In summary, upskilling is the process of gaining new competencies. Generally, it’s more cost-effective and fulfilling for teams than defaulting to external hiring. In essence, hiring externally comes with its own set of challenges. 

When it comes to improving listening skills, as mentioned, upskilling needs to cover emotional intelligence. This includes self-awareness because that’s how you connect with your inner dialogue to limit its distraction. This takes a certain mindset and behavioral change. 

Employees first need to learn what it means to pause what they’re doing without getting stressed when it comes to upskilling active listening. They then need to develop a common language to support each other. That way, they’re more likely to take the time to listen and learn together in this new way of interacting.

Such a mindset change is often best done with small and frequent interventions such as with the exercises listed below alongside blocks of coaching sessions. Adults tend to learn best by first reviewing a framework, in this case, the listening steps described above, and then practicing in the workplace. The behavior is then reinforced by reflecting with a coach, whether leadership or a language coach

Examples of active listening exercises

  • In pairs: with a conversation partner, people practice first listening to the other person speak for 3 minutes and then speaking whilst the other listens. They then share their experience and feelings.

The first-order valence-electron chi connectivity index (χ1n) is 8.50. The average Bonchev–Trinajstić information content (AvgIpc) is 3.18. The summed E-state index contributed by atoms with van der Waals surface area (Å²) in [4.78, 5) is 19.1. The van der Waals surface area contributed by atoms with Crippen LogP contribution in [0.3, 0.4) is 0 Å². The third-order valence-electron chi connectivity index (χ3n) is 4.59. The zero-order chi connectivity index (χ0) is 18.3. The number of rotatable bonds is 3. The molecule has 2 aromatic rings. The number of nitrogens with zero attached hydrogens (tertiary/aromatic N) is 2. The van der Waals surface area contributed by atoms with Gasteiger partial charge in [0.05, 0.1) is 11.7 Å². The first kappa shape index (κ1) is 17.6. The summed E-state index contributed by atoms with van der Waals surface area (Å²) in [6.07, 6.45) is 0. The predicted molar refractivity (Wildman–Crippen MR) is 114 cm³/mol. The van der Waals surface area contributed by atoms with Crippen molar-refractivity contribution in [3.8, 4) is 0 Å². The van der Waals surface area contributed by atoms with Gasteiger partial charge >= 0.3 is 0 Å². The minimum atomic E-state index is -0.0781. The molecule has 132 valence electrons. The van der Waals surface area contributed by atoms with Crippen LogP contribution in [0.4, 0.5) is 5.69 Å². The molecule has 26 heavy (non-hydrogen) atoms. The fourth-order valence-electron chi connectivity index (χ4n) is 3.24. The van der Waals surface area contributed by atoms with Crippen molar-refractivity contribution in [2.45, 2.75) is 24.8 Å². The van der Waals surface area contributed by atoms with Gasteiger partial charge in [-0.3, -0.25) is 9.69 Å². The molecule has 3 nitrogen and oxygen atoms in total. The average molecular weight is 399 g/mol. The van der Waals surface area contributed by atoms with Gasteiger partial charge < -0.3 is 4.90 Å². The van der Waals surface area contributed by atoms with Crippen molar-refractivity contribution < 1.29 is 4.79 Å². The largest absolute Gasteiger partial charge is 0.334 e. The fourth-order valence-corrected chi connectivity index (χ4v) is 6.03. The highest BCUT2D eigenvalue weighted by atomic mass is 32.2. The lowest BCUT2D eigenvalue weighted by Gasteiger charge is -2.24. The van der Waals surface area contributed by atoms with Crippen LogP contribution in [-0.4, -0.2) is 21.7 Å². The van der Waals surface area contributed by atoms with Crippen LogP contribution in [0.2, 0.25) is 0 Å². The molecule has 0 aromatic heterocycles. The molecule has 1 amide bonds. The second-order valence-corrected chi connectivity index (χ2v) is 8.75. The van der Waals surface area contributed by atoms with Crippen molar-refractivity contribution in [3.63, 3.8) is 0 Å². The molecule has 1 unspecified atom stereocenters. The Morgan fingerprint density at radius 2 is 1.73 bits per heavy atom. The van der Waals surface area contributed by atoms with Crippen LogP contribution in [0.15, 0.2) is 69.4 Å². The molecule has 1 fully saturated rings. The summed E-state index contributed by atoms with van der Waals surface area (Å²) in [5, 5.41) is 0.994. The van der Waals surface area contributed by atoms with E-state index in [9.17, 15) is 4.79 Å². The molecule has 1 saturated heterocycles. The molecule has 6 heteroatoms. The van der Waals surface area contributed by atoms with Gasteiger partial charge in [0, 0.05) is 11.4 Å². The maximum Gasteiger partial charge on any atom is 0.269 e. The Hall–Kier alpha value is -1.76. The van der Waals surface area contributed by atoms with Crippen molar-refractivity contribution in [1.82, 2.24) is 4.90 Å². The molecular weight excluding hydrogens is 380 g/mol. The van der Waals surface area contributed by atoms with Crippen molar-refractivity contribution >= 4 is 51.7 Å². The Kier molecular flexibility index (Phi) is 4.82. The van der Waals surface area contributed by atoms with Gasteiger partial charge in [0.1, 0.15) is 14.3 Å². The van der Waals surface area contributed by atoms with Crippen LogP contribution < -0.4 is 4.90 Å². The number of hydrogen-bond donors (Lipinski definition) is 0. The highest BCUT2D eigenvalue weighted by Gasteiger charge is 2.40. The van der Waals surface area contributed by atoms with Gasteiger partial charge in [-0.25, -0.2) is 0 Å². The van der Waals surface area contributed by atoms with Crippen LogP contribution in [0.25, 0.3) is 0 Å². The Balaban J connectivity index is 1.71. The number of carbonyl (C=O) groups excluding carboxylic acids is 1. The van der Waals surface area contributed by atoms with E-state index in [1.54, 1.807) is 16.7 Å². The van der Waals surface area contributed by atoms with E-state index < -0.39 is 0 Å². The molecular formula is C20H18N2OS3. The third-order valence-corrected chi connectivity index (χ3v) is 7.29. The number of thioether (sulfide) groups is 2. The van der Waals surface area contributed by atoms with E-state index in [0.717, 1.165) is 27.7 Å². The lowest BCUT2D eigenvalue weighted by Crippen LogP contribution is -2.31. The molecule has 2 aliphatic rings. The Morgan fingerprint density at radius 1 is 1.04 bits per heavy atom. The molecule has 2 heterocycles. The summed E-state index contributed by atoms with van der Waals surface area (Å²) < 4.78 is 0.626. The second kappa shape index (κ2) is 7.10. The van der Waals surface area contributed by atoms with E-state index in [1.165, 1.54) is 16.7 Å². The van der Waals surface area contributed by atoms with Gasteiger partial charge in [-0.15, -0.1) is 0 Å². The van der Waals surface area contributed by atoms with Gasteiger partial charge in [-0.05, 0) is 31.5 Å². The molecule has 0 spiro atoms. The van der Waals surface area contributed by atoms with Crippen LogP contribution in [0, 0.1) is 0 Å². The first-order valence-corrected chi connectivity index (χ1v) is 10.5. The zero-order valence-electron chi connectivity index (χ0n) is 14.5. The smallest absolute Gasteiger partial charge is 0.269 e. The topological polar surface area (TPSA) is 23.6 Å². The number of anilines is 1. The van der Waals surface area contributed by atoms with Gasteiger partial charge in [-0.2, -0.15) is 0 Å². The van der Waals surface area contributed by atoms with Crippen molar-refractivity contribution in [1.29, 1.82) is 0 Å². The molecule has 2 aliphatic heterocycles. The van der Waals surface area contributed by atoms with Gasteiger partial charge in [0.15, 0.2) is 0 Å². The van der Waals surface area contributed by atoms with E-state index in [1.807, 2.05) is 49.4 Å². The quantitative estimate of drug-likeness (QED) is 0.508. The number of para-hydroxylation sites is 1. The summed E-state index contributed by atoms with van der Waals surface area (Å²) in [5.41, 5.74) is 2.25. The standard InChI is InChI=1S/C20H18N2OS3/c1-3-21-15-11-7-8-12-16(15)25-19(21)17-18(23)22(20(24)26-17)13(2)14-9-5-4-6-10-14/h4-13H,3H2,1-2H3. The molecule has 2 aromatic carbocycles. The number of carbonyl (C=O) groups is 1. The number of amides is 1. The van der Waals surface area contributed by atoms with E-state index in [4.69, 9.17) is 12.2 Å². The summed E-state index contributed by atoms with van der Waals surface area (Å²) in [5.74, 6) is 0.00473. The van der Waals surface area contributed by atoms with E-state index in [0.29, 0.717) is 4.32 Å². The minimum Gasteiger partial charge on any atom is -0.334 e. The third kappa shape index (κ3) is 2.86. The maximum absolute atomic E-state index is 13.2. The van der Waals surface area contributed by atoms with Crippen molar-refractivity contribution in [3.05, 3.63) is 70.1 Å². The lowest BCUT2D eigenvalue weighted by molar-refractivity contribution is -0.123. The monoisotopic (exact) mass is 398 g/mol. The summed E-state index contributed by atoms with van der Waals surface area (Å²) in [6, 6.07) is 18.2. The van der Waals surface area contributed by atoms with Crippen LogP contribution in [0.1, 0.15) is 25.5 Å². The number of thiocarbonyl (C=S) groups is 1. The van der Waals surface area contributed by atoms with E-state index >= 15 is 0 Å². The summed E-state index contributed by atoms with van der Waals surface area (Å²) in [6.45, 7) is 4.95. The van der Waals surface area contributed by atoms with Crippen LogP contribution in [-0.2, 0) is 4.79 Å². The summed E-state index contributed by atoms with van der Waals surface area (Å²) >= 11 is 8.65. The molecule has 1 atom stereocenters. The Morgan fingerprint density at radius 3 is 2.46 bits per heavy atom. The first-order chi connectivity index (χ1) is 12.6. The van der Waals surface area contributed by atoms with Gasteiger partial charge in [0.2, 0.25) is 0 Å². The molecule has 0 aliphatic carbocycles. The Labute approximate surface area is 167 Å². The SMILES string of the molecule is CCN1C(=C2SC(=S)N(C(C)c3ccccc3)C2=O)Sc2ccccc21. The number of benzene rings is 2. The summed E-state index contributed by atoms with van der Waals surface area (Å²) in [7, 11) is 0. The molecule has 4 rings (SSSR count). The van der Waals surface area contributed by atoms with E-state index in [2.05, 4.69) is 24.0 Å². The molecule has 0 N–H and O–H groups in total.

• Mindful grounding techniques to be present:  to fully pay attention to someone requires mindfulness otherwise we get distracted by our internal chatter. The only part of us that doesn’t chatter is the body. So, we connect to the body’s senses to keep us focused in the here and now. 
  • Explain your day without using I: active listening requires empathy and appreciation of others. A powerful exercise in shifting the viewpoint to others is to limit the use of the word I. 
  • Listening journal: a useful exercise is to reflect on the day and write when you successfully listened actively and when you lost focus. The more you understand the triggers that distract you, the more you can tame them. 

Drive business success with an active listening culture

Active listening means hearing to understand the other person’s viewpoint and feelings. Without this information, we often create misunderstandings that lead to conflict and disgruntled employees. 

Upskilling active listening involves learning the key steps alongside building self-awareness. No one can hope to become an effective listener if we can’t manage our internal dialogue that runs nonstop. Whilst this might seem challenging, it is possible through mindfulness, curiosity and reflection. 

None of those soft skills can be learned by rote. People need a safe space to review and share inner thoughts and feelings with a coach, also skilled at active listening. Only through that space can the necessary behavioral change happen where people suspend judgment, leave their egos behind and let others have the space they need to thrive. The business performance follows naturally.   


Coaching, Company Culture, L&D, Leadership, People, Skills-Based Coaching